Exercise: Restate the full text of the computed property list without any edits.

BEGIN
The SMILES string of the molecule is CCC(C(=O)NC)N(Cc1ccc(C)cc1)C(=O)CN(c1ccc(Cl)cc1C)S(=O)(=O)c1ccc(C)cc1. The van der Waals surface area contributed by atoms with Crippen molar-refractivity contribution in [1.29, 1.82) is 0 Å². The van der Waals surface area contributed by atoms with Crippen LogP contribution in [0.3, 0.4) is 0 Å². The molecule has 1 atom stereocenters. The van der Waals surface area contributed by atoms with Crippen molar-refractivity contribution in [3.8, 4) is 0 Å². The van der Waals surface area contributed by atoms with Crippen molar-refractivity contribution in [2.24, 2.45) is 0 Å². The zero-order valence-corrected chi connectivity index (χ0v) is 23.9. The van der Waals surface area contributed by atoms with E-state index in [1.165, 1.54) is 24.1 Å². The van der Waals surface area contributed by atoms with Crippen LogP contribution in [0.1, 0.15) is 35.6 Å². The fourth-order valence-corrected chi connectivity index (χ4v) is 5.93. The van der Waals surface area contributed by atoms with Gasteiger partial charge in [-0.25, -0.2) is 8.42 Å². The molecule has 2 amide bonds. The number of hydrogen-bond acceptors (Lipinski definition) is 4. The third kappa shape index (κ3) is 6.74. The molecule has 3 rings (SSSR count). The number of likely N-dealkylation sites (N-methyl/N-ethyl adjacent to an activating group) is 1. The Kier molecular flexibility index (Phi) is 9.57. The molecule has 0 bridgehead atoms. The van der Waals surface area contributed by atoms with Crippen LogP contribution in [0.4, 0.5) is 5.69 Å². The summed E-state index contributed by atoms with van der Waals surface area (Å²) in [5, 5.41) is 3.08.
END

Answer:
The SMILES string of the molecule is CCC(C(=O)NC)N(Cc1ccc(C)cc1)C(=O)CN(c1ccc(Cl)cc1C)S(=O)(=O)c1ccc(C)cc1. The van der Waals surface area contributed by atoms with Crippen molar-refractivity contribution in [1.29, 1.82) is 0 Å². The van der Waals surface area contributed by atoms with Crippen LogP contribution in [0.3, 0.4) is 0 Å². The molecule has 1 atom stereocenters. The van der Waals surface area contributed by atoms with Crippen molar-refractivity contribution in [3.8, 4) is 0 Å². The van der Waals surface area contributed by atoms with Crippen molar-refractivity contribution in [2.24, 2.45) is 0 Å². The zero-order valence-corrected chi connectivity index (χ0v) is 23.9. The van der Waals surface area contributed by atoms with E-state index in [1.165, 1.54) is 24.1 Å². The van der Waals surface area contributed by atoms with Crippen LogP contribution in [0.1, 0.15) is 35.6 Å². The fourth-order valence-corrected chi connectivity index (χ4v) is 5.93. The van der Waals surface area contributed by atoms with Gasteiger partial charge in [-0.25, -0.2) is 8.42 Å². The molecule has 2 amide bonds. The number of hydrogen-bond acceptors (Lipinski definition) is 4. The third kappa shape index (κ3) is 6.74. The molecule has 3 rings (SSSR count). The number of likely N-dealkylation sites (N-methyl/N-ethyl adjacent to an activating group) is 1. The Kier molecular flexibility index (Phi) is 9.57. The molecule has 0 bridgehead atoms. The van der Waals surface area contributed by atoms with Crippen LogP contribution in [0.4, 0.5) is 5.69 Å². The summed E-state index contributed by atoms with van der Waals surface area (Å²) in [5, 5.41) is 3.08.